After three years with a green card, they could naturalize as U.S. citizens by paying “all required fees [passing] additional background checks [and passing] English and Civic Tests”.
Additionally, the Act allows “certain individuals” who were deported during the Trump Administration, but who had lived in the U.S. for three years to return and reunite with their families for humanitarian reasons.
The Act also gives more time for persons seeking asylum in the United States to apply by eliminating the one-year filing deadline.
It puts in place a process for clearing the backlog of family-based and employment-based visas” and makes it possible for H1B dependents (spouses and children) to receive work authorization.
Additionally, the Biden administration has committed to raise the annual ceiling for refugee admissions to the United States from the current cap of 15,000 set by the Trump Administration to 125,000 per year.
Tens of thousands of African refugees came to and settled in the United States thanks to refugee admission and resettlement program.
Hundreds of asylum-seekers from Southern Cameroons aka Ambazonia were among several batches of mass deportations from immigration detention centers late in the Trump Presidency.
Tens of thousands of Africans were among the 65,000 asylum-seekers that the Trump administration returned to Mexico to await their asylum cases being heard in U.S. courts.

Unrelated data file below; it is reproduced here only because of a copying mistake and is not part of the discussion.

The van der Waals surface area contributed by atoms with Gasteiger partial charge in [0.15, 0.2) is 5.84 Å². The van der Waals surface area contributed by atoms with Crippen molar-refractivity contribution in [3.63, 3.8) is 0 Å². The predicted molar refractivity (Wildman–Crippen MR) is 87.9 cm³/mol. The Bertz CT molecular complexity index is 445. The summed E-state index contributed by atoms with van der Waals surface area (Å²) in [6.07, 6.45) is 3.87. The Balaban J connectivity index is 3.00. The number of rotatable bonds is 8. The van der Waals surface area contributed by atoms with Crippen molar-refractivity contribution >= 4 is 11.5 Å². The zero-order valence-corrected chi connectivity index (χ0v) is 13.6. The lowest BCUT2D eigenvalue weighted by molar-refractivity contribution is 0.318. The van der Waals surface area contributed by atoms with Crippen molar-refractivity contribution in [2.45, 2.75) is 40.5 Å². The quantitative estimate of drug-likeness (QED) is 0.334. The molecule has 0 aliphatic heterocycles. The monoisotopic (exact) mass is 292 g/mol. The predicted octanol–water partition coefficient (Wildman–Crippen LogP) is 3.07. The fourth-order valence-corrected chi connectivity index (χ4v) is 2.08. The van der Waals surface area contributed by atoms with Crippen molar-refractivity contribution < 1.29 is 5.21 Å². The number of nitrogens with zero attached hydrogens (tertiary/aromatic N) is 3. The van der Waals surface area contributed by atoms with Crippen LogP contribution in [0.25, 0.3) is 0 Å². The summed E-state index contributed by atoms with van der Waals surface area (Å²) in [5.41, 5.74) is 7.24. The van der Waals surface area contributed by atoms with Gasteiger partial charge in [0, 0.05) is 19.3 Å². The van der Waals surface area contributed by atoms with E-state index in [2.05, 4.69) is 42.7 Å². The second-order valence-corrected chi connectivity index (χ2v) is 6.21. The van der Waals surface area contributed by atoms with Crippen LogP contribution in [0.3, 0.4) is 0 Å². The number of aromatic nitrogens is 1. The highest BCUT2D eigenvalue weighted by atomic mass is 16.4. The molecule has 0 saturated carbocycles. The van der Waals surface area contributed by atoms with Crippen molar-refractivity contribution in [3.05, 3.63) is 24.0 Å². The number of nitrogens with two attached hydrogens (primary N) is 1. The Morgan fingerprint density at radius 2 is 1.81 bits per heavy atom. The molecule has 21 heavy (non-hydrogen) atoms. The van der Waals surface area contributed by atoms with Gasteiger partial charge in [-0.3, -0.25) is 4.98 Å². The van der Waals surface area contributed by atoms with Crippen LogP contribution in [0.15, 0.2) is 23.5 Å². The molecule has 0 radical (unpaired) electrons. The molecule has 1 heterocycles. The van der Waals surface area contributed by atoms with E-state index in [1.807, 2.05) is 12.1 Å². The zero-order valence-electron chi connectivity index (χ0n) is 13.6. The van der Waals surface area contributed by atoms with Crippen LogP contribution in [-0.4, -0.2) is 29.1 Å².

A court in Texas this week went a little further, ordering a 100-day delay in the deportation of asylum-seekers who are held in immigration detention facilities on the U.S. border with Mexico.
Under the court ruling, the migrants must be allowed to stay on the country until their asylum cases are heard and a ruling handed down.
The children were separated from their parents at the borders under what many have described as one of the most xenophobic, heartless immigration policies of the Trump Administration. Joe Biden called the program “criminal” during presidential debates with his predecessor, Donald Trump.
The Biden Administration has also committed to work with other nations to address the root causes of migration, particularly migration from Central America.
The Biden Administration proposes to provide billions of dollars to Central American countries to fight gang violence and other issues. It will also make it possible for people in Central America to apply for refugee status without even having to leave their countries.
One of the first executive orders by Joe Biden was to reopen the doors of the United States to citizens of Muslim majority countries who were prevented from coming to the country under the Trump Travel Ban Executive Order.
One in five Africans from the seven African countries directly impacted by the Trump Travel Ban stand to gain from the lifting of the travel restrictions.
Another of Biden’s executive orders halts the construction of the wall on the border with Mexico and commits to reunite hundreds of children with their parents.